1. Bake a fresh apple pie after visiting an apple orchard.
Getting outside is good for the soul, and apple orchards smell heavenly. For your efforts, you will be rewarded with healthy snacks for the following weeks. Look for an apple orchard near you, or check out a few of my favorites:
- In North Kingstown, RI, Narrow Lane Orchard has a small orchard with well-marked apples and peaches and a level hiking trail.
- Belkin Family Lookout Farm in Natick, MA, features a more extensive orchard with a train ride into the fields and a children’s play area.
- Dame Farm, Johnston, RI, also has gorgeous pick-your-own flower fields.
2. Be a leaf peeper.
Leaf peeping is generally more intensely colored the more north you travel. Our foliage turns first in the north, then slowly works its way south. Refer to these foliage maps to see the best place to view when you are visiting. New Hampshire and Vermont are top on my list of places to see amazing fall colors.
3. Have a romantic sleep away among the leaves.
Long walks through the leaves, followed by cold nights by the fire, are pretty romantic.
- Darby Field Inn is an old rustic inn in the White Mountains of New Hampshire.
- Red Lion Inn, Stockbridge, Massachusetts– escape to the Berkshires in Western Massachusetts.
4. Explore any of New England’s many harvest festivals.
Here are a few of the ones I go to, but there are a few in every state each weekend to choose from that you can look for here.
- Cape Cod Cranberry Harvest Celebration– The colors and tastes of cranberries are synonymous with fall. See how the fruit is harvested in this cute fall festival on the beautiful peninsula of Cape Cod. My family acquired a couple of our recipes at Thanksgiving from this fair, such as our Cranberry P’Cake.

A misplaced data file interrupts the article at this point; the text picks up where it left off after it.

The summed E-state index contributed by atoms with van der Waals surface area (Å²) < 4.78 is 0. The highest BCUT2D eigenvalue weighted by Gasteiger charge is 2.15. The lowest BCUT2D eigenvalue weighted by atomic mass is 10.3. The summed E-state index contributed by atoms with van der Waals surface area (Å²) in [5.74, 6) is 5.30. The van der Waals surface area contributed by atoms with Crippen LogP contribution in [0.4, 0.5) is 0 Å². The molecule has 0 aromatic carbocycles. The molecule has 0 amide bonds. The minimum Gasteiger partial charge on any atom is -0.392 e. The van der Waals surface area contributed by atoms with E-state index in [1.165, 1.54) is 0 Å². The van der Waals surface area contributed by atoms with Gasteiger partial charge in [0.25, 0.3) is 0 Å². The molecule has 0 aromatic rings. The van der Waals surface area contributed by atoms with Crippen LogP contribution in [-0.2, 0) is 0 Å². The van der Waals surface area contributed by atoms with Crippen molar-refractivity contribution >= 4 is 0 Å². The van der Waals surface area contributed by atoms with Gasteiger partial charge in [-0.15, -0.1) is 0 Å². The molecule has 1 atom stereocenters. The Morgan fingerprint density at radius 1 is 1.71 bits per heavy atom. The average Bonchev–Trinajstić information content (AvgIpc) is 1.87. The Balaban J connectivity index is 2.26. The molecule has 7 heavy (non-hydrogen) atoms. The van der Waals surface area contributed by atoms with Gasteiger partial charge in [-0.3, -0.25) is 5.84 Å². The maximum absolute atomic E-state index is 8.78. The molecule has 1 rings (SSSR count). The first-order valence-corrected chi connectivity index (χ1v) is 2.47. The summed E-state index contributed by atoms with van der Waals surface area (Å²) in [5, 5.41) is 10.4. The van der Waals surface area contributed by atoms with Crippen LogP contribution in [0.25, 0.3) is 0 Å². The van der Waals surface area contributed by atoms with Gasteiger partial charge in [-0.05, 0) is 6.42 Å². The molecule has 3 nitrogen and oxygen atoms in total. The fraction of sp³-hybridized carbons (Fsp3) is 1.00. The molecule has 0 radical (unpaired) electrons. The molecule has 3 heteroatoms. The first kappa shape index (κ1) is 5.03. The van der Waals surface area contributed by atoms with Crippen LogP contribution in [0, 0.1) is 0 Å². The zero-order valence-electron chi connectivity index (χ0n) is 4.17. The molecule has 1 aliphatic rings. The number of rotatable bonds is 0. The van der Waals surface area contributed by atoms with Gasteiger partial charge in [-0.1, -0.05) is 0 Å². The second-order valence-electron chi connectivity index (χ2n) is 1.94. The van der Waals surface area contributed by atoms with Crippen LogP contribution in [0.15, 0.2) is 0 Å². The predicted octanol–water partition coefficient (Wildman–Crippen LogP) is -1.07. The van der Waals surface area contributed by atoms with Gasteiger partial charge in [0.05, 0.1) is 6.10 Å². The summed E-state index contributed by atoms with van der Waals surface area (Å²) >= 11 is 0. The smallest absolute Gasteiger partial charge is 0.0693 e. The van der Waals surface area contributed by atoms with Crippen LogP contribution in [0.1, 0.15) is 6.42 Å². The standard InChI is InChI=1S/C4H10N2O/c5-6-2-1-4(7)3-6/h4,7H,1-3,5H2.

- Plymouth Cranberry Festival– Climb into a cranberry blog.
5. Drink freshly pressed apple cider.
- BF Clyde’s Apple Cider Mill in Old Mystic, Connecticut, is the oldest steam-powered cider mill in the US. After your tour, you can munch on homemade cider donuts while listening to live music on the lawn.
6. Hiking is the best way to get a close-up view of our beautiful leaves.
Nature never disappoints. Get out into it, and it will elevate your mood! Here are some of my favorite spots!
- Stepping Stone Falls, West Greenwich, RI, has small, long falls with trails that follow the river.
- Heublein Tower in Talcott Mountain State Park, Simsbury, CT, overlooks the whole state.
- Purgatory Chasm, Sutton, MA is great for bouldering and one of my kid’s favorite hikes.
- Tumbledown Mountain in Byron, ME, has spectacular views and a pond for fishing at the top.
- Warren Falls, VT, has massive falls and swimming holes.
- 5 Scenic, Family Hikes in Lincoln, New Hampshire
- Mount Major, New Hampshire, has spectacular views of Mount Washington as well as the Lakes Region.
7. Go to a pumpkin festival.
- Jack-O-Lantern Spectacular is a beautiful display of cut and lit pumpkins at Providence’s Roger William’s Zoo. Go on weeknights when it opens (at 6 p.m.) or expect long lines. Spooky Zoo is also at the zoo with trick-or-treating for kids in costume on designated days.
- Vermont Pumpkin Chuckin’ Festival– I love the beauty of pumpkins, but there is something very satisfying in watching one flying through the air after being slung from a trebuchet. Apparently, enough people agree to hold a festival around this idea.
Look at the list of New England’s Five Best Pumpkin Festivals.
8. Waterfire, Providence
9. Get scared at a haunted something.
Haunted spots abound in New England, but we put on quite a show even where we don’t have real hauntings. Check out our numerous haunted houses, hayrides, and trails.
- Scary Acres in West Greenwich, RI, is one of our favorites and boasts four adventures, including shooting scary zombies with paintballs.
10. Carve a jack-o-lantern from a pumpkin picked from the field.